March 13, 2019
According to the U.S. Geological Survey’s annual Mineral Commod...
On Veterans Day, we recognize the men and women who bravely serve our nation. They keep us safe, and it’s essential that we keep them safe in return – by ensuring a stable supply of the minerals and metals necessary to produce the cutting-edge technologies they rely on.
Minerals are the backbone of advanced military equipment and technologies. For example, molybdenum is essential to the production of high-strength steel used for armored vehicles. Minerals such as manganese and zinc are critical to communications gear, while beryllium’s lightweight properties make it ideal for use in Apache helicopters and fighter jets. All told, the Department of Defense needs 750,000 tons of minerals and metals each year.
In addition to acting as the raw materials that produce key equipment and technologies, minerals are important to medical advancements that assist wounded veterans. Chromium is used in prosthetic limbs, making them lighter, and nickel is used in new robotic technologies that enable brain signals to control prosthetic devices. These advancements in prosthetics would not be possible without minerals.
Unfortunately, U.S. policy does not adequately address the military’s increasing need for mineral resources. Due to duplicative mine permitting processes, our reliance on imported minerals has doubled over the past two decades.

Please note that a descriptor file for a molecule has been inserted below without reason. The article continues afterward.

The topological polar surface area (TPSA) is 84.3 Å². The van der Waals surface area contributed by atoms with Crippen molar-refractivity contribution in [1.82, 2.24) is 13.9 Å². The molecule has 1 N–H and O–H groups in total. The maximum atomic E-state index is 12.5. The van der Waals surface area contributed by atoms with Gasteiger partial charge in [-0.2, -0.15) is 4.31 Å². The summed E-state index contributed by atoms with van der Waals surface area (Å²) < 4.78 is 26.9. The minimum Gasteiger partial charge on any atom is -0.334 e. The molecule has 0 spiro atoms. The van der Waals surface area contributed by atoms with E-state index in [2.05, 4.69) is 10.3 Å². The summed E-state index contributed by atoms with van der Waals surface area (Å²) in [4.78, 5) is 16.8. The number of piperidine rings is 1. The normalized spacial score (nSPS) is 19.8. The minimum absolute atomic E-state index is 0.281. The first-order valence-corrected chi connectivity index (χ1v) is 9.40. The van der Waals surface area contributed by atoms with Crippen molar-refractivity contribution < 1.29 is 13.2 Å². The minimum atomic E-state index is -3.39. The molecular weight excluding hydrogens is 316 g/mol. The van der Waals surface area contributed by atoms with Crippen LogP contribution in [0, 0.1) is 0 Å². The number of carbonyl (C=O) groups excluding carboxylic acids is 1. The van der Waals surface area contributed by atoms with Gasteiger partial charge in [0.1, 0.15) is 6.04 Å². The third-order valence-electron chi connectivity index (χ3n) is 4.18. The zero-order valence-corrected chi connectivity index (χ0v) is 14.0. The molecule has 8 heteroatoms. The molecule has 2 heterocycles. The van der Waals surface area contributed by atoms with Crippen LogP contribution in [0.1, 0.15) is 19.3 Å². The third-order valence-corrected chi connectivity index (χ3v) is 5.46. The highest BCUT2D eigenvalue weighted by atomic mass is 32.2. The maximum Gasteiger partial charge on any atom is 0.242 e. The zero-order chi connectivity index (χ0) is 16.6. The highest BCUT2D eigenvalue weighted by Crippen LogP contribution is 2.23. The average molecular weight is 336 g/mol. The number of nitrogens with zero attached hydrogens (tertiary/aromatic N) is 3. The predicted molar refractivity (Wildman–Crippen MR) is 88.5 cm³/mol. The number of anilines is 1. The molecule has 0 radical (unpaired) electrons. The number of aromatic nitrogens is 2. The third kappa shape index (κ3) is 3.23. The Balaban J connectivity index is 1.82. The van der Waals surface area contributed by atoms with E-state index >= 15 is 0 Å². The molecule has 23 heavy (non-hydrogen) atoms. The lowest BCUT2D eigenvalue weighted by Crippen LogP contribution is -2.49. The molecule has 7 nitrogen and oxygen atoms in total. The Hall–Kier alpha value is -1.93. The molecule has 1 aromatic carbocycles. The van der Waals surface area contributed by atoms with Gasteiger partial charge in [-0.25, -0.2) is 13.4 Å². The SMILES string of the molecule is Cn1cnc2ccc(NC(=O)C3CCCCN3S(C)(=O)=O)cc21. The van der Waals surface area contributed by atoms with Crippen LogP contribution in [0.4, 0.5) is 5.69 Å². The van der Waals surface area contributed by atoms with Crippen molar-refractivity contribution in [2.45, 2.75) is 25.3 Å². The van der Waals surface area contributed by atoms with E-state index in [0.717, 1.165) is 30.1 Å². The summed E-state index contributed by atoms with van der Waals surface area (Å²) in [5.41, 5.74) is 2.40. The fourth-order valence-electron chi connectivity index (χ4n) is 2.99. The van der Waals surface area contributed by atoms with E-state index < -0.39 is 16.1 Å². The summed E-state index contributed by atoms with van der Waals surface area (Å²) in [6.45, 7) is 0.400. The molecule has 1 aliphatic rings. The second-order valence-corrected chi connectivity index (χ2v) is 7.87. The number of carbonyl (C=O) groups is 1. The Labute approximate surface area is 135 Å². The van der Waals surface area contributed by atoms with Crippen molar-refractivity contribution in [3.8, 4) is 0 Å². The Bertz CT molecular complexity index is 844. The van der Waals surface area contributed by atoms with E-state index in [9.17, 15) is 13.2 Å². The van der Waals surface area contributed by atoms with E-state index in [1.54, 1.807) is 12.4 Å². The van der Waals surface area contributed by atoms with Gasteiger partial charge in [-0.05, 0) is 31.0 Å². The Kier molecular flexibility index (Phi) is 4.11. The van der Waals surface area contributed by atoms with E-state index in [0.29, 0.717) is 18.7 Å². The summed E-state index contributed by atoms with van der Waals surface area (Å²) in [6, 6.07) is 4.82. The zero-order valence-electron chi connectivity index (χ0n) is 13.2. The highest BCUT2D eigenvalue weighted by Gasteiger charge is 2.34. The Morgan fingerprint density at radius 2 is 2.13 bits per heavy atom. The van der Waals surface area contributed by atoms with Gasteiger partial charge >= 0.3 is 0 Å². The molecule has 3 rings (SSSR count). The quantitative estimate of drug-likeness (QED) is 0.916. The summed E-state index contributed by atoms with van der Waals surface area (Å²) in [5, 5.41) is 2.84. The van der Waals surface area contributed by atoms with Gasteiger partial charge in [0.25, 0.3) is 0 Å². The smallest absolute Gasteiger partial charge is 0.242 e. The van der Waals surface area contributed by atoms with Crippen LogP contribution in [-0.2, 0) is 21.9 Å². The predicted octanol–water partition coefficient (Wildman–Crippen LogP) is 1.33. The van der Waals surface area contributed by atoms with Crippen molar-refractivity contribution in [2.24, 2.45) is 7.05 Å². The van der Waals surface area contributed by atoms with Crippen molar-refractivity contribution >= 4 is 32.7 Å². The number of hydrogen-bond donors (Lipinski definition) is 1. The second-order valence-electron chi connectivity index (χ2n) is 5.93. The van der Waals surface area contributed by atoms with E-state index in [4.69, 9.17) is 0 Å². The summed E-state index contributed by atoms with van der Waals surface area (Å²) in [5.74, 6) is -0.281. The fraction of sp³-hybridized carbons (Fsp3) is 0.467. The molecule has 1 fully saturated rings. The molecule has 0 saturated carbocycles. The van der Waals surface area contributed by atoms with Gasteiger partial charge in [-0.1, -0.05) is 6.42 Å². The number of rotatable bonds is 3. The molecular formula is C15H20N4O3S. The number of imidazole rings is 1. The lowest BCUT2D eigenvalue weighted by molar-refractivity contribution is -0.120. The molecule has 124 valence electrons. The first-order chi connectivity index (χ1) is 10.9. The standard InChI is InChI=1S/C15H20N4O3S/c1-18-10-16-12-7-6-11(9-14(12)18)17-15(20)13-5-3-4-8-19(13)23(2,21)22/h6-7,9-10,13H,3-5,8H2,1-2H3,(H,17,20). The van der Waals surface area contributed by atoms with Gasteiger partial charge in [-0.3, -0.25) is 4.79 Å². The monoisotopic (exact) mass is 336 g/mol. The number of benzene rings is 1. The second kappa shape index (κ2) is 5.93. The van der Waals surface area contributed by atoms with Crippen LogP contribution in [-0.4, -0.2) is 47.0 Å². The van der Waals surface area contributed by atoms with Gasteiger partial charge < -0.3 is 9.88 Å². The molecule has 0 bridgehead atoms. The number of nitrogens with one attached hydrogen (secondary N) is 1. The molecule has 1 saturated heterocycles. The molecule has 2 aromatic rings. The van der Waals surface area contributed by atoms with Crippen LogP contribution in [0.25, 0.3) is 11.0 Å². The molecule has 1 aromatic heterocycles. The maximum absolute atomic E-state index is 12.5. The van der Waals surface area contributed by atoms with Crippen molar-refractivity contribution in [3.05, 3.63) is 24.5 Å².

To put our import dependence in perspective, a U.S. Navy Seal today carries gear containing at least 23 mineral commodities for which the United States is more than 50 percent import reliant. But that doesn’t need to be the case.
Current permitting policies in the U.S. disincentivize investment, aggravating our import reliance. It should not take a decade to grant a mine permit in the United States. In countries like Australia and Canada, which have environmental standards on par with those in the U.S., it takes less than three years. Timely access to our wealth of mineral reserves is essential to securing our military supply chain. Sourcing minerals within the United States is good policy so that we never find ourselves without them during international conflicts.
U.S. policies must change to allow the mining sector to provide our military with the minerals they need when they need them.
To learn more about minerals and our national defense, check out our infographic.